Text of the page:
Depression – The Mindfulness Approach 3 Helps
Depression is not only the most common mental illness, it’s also one of the most tenacious. Up to 80 percent of people who experience a major depressive episode may relapse. Drugs may lose their effectiveness over time, if they work at all.
But a growing body of research is pointing to an intervention that appears to help prevent relapse by altering thought patterns without side effects: mindfulness-based cognitive therapy, or MBCT.
A new study on the approach to be published in a forthcoming issue of The Lancet found that MBCT helped prevent depression recurrence as effectively as maintenance antidepressant medication did. (Evidence-based Synthesis Program Center, 2014).
“People at risk for depression are dealing with a lot of negative thoughts, feelings and beliefs about themselves and this can easily slide into a depressive relapse,” says the Lancet study’s lead author, Willem Kuyken, PhD, a professor at the University of Oxford in the United Kingdom. “MBCT helps them to recognize that’s happening, engage with it in a different way and respond to it with equanimity and compassion.”(By Stacy LuMonitor Staff 2015, in American Psychological Association)
Mindfulness-Based Stress Reduction (MBSR) is a program that helps you learn to calm your mind and body to help you cope with illness, pain, and stress, founded by Dr. Jon Kabat-Zinn in 1979.
MBSR teaches “mindfulness,” which is a focus only on things happening in the present moment. For example, you may sit quietly and notice your emotions. You might focus only on the sounds around you or how your food tastes and smells. When you are mindful, you do just one thing and you pay close attention to that one thing.
Another important part of mindfulness is to not judge the present moment. This is because judgments may lead you to dwell on (or “get stuck” thinking about) bad situations, feelings, or thoughts. And dwelling on the past does not help you accept or solve problems. It just brings you down.
By training your mind to focus only on the present, you learn not to get lost in regrets from the past or worries about the future. Letting go of such thoughts may help you worry less and accept things as they are. Mindfulness teaches you to be in control of your mind so that your mind doesn’t control you. (WebMD Medical Reference from Healthwise, Last Updated: November 14, 2014)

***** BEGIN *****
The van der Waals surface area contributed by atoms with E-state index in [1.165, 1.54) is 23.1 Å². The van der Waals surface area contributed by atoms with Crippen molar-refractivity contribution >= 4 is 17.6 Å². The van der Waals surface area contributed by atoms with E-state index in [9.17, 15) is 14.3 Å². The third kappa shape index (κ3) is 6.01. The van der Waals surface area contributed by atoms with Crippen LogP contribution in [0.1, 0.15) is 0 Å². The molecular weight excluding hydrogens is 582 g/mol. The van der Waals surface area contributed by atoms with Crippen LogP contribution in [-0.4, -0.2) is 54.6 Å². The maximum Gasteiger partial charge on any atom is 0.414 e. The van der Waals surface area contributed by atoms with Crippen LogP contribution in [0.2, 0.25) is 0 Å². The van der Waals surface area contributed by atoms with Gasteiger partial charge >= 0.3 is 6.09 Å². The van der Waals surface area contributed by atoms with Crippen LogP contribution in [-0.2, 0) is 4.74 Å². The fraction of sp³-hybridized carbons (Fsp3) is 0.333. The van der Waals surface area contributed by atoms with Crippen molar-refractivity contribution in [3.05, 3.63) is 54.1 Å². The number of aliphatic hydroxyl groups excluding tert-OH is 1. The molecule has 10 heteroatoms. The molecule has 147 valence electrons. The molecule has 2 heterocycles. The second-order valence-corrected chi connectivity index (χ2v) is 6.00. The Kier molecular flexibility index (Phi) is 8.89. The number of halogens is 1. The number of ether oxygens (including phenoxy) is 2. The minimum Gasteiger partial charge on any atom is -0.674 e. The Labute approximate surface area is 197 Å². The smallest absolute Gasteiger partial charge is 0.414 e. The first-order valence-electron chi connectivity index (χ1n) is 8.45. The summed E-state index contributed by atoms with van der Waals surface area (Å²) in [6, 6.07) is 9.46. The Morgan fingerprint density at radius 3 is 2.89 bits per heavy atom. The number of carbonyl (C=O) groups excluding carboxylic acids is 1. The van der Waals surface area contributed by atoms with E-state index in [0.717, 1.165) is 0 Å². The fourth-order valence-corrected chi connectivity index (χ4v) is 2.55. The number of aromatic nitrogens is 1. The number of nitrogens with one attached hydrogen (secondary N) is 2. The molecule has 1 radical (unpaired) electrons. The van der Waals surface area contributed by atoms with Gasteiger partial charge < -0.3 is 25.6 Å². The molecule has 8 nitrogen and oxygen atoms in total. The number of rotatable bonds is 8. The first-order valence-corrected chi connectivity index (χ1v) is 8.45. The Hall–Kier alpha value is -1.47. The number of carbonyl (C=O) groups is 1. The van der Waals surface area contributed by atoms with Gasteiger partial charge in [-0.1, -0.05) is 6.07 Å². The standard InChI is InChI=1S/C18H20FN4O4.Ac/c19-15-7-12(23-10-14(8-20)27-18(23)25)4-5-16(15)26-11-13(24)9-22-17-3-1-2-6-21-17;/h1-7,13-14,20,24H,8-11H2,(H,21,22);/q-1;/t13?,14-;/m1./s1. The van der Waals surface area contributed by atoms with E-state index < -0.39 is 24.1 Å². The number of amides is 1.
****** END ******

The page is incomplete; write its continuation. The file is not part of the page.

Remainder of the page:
Mindfulness (ala Dr. Jon Kabat-Zinn) is not a time to “zone out” or “space out” but is rather a time to purposefully pay attention and be aware of your surroundings, your emotions, your thoughts, and how your body feels.
3 Mindfulness Helps
“It would seem that meditating by coffee is an oxymoron,” says Gloria Chadwick, the author of “Zen Coffee: A Guide to Mindful Meditation.” “Coffee jazzes you up and meditation calms you down.”
Focus on the sensations coming from your coffee.
Notice the warmth, the rising steam.
How does the cup feel in your hand?
When you take a sip, pay attention to the taste, the aroma.
As you swallow, feel the warm liquid.
“By focusing on your coffee — making it a special time to meditate — it can actually make you calm and relaxed,” says Ms. Chadwick. (Meditation for Real Life, By DAVID GELLES, NY Times SEPT. 14, 2016)
Meditating before running could change the brain in
ways that are more beneficial for mental health than practicing either of those activities alone, according to an interesting study of a new treatment program for people with depression.
As many people know from experience, depression is characterized in part by an inability to stop dwelling on gloomy thoughts and unhappy memories from the past, known as rumination.
Interestingly, meditation and exercise affect those same portions of the
brain, although in varying ways. Aerobic exercise substantially increases the production of new brain cells in the hippocampus.
Both meditation and exercise also have proven beneficial in the treatment of anxiety, depression and other mood disorders. (By GRETCHEN REYNOLDS, meditation-plus-running-as-a-treatment-for-depression, well.blogs.nytimesMARCH 16, 2016 5:30 AM)
This is where Counseling on Demand comes in. There is another “help” crucial to depression, Talk Therapy. This is not just talk. It is the relationship that heals. Talk therapy can also help with relapse. We know MBCT & MBSR.
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